What does koinonia mean?
Koinonia, pronounced koi-no-KNEE-ah—accent on the third syllable, is a Greek word that appears in its different forms about 20 times in the New Testament. Usually, it is translated as “fellowship.” Acts 2:42, the first place the word occurs in the Bible, says of the early Christians:
“And they continued steadfastly in the apostles’ doctrine and fellowship [koinonia], in the breaking of bread, and in prayers.”
But in the New Testament, koinonia means a much deeper and more intimate fellowship than just associating with and enjoying the company of other Christians.
Examples of the word koinonia in the New Testament
Paul uses koinonia throughout his letters to describe the close relationship Christians have with:
- Jesus (1 Corinthians 1:9)
- The gospel (Philippians 1:3-5)
- The Holy Spirit (Philippians 2:1)
- The sufferings of Jesus (Philippians 3:10), etc.
And the apostle John wrote: “That which we have seen and heard we declare to you, that you also may have fellowship [koinonia] with us; and truly our fellowship [koinonia] is with the Father and with His Son Jesus Christ” (1 John 1:3).
But koinonia is translated in other ways as well. Because it comes from a root word that means “partner” or “companion,” it has in it the idea of “sharing”—sharing possessions, sharing experiences, sharing life, sharing one’s self with another.
That’s why Paul used koinonia to describe the offerings given by the Christians in Corinth. He called them a “liberal sharing [koinonias]” (2 Corinthians 9:13). When an offering was taken to help the suffering Christians in Jerusalem, the believers in Philippi contributed generously. They felt a close connection with their brothers and sisters in Christ, whom they had never met. That is koinonia.
Koinonia in the early Christian Church
But perhaps the text that best describes what koinonia meant to those early Christians in Paul’s day doesn’t use the word at all. Paul wrote:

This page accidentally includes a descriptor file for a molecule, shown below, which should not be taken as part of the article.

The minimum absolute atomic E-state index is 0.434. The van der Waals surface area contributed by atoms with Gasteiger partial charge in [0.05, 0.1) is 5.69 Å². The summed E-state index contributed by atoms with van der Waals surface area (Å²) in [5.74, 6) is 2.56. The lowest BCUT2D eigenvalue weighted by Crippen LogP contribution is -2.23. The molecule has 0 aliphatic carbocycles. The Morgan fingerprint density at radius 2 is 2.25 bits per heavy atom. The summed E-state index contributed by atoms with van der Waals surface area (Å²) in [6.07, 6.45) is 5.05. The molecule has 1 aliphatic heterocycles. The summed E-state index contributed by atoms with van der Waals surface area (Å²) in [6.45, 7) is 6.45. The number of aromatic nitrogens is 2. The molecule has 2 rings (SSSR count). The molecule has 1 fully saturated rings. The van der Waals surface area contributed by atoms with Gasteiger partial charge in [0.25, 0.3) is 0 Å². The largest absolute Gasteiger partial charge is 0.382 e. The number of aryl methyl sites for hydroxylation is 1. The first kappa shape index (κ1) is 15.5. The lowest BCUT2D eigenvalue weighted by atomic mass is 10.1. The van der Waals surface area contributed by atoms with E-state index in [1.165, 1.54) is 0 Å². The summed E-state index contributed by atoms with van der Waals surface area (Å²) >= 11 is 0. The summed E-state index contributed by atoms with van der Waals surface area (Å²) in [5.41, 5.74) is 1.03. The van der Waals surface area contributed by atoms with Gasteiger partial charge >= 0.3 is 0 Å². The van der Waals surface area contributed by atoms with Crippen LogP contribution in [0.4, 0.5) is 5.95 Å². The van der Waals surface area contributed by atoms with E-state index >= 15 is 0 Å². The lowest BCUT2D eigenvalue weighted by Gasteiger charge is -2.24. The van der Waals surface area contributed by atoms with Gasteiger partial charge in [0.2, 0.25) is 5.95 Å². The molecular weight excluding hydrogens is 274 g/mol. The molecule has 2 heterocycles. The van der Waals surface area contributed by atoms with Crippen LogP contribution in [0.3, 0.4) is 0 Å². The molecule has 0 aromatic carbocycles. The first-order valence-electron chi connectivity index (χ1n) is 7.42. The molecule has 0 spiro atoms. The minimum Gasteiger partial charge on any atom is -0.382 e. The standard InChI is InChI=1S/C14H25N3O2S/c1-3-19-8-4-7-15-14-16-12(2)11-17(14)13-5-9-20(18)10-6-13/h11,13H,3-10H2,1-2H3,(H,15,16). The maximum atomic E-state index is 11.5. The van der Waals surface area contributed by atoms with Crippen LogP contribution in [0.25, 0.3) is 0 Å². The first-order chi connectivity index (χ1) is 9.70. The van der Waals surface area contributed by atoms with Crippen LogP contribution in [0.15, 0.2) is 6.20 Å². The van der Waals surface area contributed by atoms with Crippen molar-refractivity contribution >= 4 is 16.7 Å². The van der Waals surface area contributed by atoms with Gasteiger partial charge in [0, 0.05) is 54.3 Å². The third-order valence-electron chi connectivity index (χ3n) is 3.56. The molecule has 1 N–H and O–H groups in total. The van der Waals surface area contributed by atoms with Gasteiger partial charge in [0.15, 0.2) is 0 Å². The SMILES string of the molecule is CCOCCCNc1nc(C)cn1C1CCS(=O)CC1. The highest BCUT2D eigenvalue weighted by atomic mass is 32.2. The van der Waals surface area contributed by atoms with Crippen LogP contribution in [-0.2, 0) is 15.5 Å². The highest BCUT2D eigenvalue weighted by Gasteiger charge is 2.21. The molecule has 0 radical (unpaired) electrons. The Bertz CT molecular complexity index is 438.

“As many of you as were baptized into Christ have put on Christ. There is neither Jew nor Greek, there is neither slave nor free, there is neither male nor female; for you are all one in Christ Jesus” (Galatians 3:27, 28, emphasis supplied. See also Colossians 3:11).
Being “in Christ” was an essential concept for Paul (see Romans 8:1; 2 Corinthians 5:17; Ephesians 2:13; Philippians 1:1; Colossians 1:2). For him, being “in Christ” meant being united with Him in a saving relationship that outweighed any other consideration. Being “in Christ” created a relationship with Him that did away with all distinctions and divisions among people. Being one “in Christ” makes us all one with each other.
It could be argued that society in the first century was more divided than today with all our modern problems. Jews and Gentiles, slaves and free, men and women, Greeks and “barbarians”—all these had their separate and distinct places in society.
Jews and Gentiles distrusted each other and had as little to do with each other as possible. Men mattered more than women; masters ruled over their slaves. But “in Christ,” all these distinctions disappeared. Instead of divisions, there was koinonia, a close intimate relationship of fellowship, sharing, oneness, and love.
What koinonia means for us today
Unfortunately, that close, intimate fellowship of the early Christian church didn’t last long. The old divisions tended to creep back in. But the ideal was there—and it is still the ideal for us today. God still calls us to koinonia—a fellowship with Him that makes us all one “in Christ” and does away with the differences that divide us. John expressed it in these words:
“If we walk in the light as He is in the light, we have fellowship [koinonia] with one another, and the blood of Jesus Christ His Son cleanses us from all sin (1 John 1:7).